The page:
Republican Showdown in Texas

In a state as red as Texas, general elections are mostly formalities; GOP primaries are the main events. That’s one explanation for the national focus on Tuesday’s U.S. Senate primary, where Lt. Gov. David Dewhurst faces a field led by former Solicitor General Ted Cruz in a quest to replace retiring Senator Kay Bailey Hutchison. As the name indicates, Cruz is far from a traditional Republican candidate—which is the main reason the right has been buzzing about this race for months. He’s not only the son of a Cuban-American father, he’s also a darling of the Tea Party, with Sarah Palin and Rick Santorum’s stamps of approval. Cruz has trailed consistently in the polls, but appears likely to keep Dewhurst—a more traditional conservative—under 50 percent, which would trigger a runoff. The lieutenant governor, who’s extravagantly rich and has out-raised Cruz considerably, will be the favorite head-to-head. But for at least a few more weeks, the overwhelmingly white Texas Republicans will have a visible and viable Latino candidate in the limelight.

Like Marco Rubio in Florida, Cruz is viewed as Republicans’ great nonwhite hope in a huge and diverse state that Republicans can’t afford to cede as it becomes more Latinized. But will the strategy behind electing folks like Cruz—elevating right-wing Latino Republicans to office in a symbolic show of acceptance—really be enough to woo Latinos to a party that is dominated by Anglos hostile to immigration and social services? Not likely, at least in any sizable numbers. And not when the Latino Republican in question is a stolid right-winger who’s spending the last days of this primary campaign hotly denying that he favors “amnesty” for illegal immigrants.

So They Say

"Well Ken, maybe you can teach the vets to milk cows."

Mitt Romney during his 1994 Senate campaign, responding to a homeless veterans' shelter director who said the state wasn’t providing enough money for the veterans' milk 

  

Daily Meme: Heroes and Liberals

  • On his Saturday-morning MSNBC show, Chris Hayes led a Memorial Day discussion by questioning the automatic use of the word “heroes” to describe the war dead. He added: “I don't want to obviously desecrate or disrespect memory of anyone that's fallen, and obviously there are individual circumstances in which there is genuine, tremendous heroism: hail of gunfire, rescuing fellow soldiers and things like that. But it seems to me that we marshal this word in a way that is problematic. But maybe I'm wrong about that.”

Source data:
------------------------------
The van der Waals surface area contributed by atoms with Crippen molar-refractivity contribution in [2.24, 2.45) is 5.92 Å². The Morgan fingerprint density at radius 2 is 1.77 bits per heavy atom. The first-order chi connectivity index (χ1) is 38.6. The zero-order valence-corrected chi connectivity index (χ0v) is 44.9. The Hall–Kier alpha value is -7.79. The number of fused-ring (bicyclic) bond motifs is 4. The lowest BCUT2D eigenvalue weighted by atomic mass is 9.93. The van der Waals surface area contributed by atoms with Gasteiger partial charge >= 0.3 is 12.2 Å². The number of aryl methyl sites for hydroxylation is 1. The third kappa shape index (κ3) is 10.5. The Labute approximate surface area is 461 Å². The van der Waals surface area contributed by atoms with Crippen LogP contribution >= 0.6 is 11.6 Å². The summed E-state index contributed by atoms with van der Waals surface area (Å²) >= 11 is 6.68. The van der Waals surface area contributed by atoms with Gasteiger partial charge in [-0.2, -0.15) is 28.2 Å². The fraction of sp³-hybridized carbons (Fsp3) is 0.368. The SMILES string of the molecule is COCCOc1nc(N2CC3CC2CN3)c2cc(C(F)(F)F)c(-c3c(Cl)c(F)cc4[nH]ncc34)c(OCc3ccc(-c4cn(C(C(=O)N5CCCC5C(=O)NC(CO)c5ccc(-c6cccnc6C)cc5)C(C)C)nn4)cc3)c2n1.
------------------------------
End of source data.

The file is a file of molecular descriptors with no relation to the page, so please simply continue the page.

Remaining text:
• You can guess what happened next. So could Glenn Greenwald, who tweeted: “Questioning—rather than bolstering—orthodoxies is inherently controversial.”
  • “Chris Hayes’ recent remarks on MSNBC regarding our fallen service members are reprehensible and disgusting,” Richard DeNoyer, National Commander of Veterans of Foreign Wars, told FOX News.
  • “Bob Wray, Realtor,” replied directly to @chrislhayes: “So, you're uncomfortable calling fallen soldiers Heros? Well, I'm uncomfortable calling you an American.”
  • Even over a holiday weekend, conservatives made time to turn Hayes a liberal whipping-boy. Here’s Kurt Schlicter of Breitbart: “So, like so many other useless progressive fops who glide from cocktail party to panel discussion, Chris Hayes continues to push his progressive vision of collectivist serfdom from behind the unbreachable wall of American warriors. He has not stood with them and, in fact, is unworthy of doing so. He is a parasite taking sustenance from the exertions of better men and women.”
  • Warner Todd Huston of Wizbang chipped in: “Hayes is just being a true liberal. They hate our troops and when they find one that is an upstanding hero they consider that person to be the one that is out of the ordinary.” 
  • And dear Ann Coulter charmingly tweeted: “Chris Hayes ‘Uncomfortable’ Calling Fallen Military ‘Heroes’—Marines respond by protecting his right to menstruate.”
  • The Daily Caller ran one relatively nuanced response
  • But for most right-wingers, Hayes had already become, as Newsbusters wrote, “a parody of the conflicted intellectual.” Wonder how that happened?

What We're Writing

  • Jamelle Bouie: Beneath the swirl of controversies, the fundamentals of the presidential race haven’t changed.
  • Abby Rapoport: Why are less-populated state capitals more prone to corruption?

What We're Reading

  • Are “transcripters” the new birthers?
  • Should Obama dial back the Bain attacks? E.J. Dionne says no: “Far better for him to be a fully engaged fighter with passion for what he's saying than a distant, regal figure pretending that the other side is playing by a dainty set of rules.”
  • Niall Ferguson thinks Obama’s “Fair Shot” theme won’t work.
  • Mark McKinnon gives the Romney Top 10 VP list—headed by “safe” Senator Rob Portman. 
  •  And hey, whatever happened to Glenn Beck? Post-Fox, he's building his own 24/7 media empire.

 

Poll of the Day

On Memorial Day, Gallup released a poll showing that veterans overwhelmingly support Romney over Obama, 58-34 percent. In 2008, McCain carried veterans' votes by a much smaller margin, 54-44 percent.

Comments

To Bob Moser:
Cruz is NOT the "Republicans’ great nonwhite hope." The identity of "Hispanic" is an ethnic one, not a racial one. There are black "Hispanics" and white "Hispanics." Check out the Census Bureau's definitions. Also, if you look at his picture, Cruz is not "nonwhite."

To Bob Moser:
Cruz is NOT the "Republicans’ great nonwhite hope." The identity of "Hispanic" is an ethnic one, not a racial one. There are black "Hispanics" and white "Hispanics." Check out the Census Bureau's definitions. Also, if you look at his picture, Cruz is not "nonwhite."

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